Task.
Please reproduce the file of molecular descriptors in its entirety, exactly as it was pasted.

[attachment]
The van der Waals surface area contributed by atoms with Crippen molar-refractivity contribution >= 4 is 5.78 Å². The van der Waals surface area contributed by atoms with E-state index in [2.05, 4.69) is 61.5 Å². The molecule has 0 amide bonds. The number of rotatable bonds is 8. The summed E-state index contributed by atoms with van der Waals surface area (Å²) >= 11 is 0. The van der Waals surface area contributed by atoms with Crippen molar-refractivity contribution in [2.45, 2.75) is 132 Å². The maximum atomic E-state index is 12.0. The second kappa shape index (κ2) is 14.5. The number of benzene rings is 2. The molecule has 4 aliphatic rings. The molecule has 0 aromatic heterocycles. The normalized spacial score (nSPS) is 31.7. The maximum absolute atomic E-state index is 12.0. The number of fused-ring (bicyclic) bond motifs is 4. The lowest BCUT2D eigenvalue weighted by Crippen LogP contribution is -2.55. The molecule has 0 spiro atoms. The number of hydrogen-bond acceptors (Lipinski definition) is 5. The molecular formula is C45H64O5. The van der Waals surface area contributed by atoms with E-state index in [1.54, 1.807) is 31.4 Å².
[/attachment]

The van der Waals surface area contributed by atoms with Crippen molar-refractivity contribution >= 4 is 5.78 Å². The van der Waals surface area contributed by atoms with E-state index in [2.05, 4.69) is 61.5 Å². The molecule has 0 amide bonds. The number of rotatable bonds is 8. The summed E-state index contributed by atoms with van der Waals surface area (Å²) >= 11 is 0. The van der Waals surface area contributed by atoms with Crippen molar-refractivity contribution in [2.45, 2.75) is 132 Å². The maximum atomic E-state index is 12.0. The second kappa shape index (κ2) is 14.5. The number of benzene rings is 2. The molecule has 4 aliphatic rings. The molecule has 0 aromatic heterocycles. The normalized spacial score (nSPS) is 31.7. The maximum absolute atomic E-state index is 12.0. The number of fused-ring (bicyclic) bond motifs is 4. The lowest BCUT2D eigenvalue weighted by Crippen LogP contribution is -2.55. The molecule has 0 spiro atoms. The number of hydrogen-bond acceptors (Lipinski definition) is 5. The molecular formula is C45H64O5. The van der Waals surface area contributed by atoms with E-state index in [1.54, 1.807) is 31.4 Å².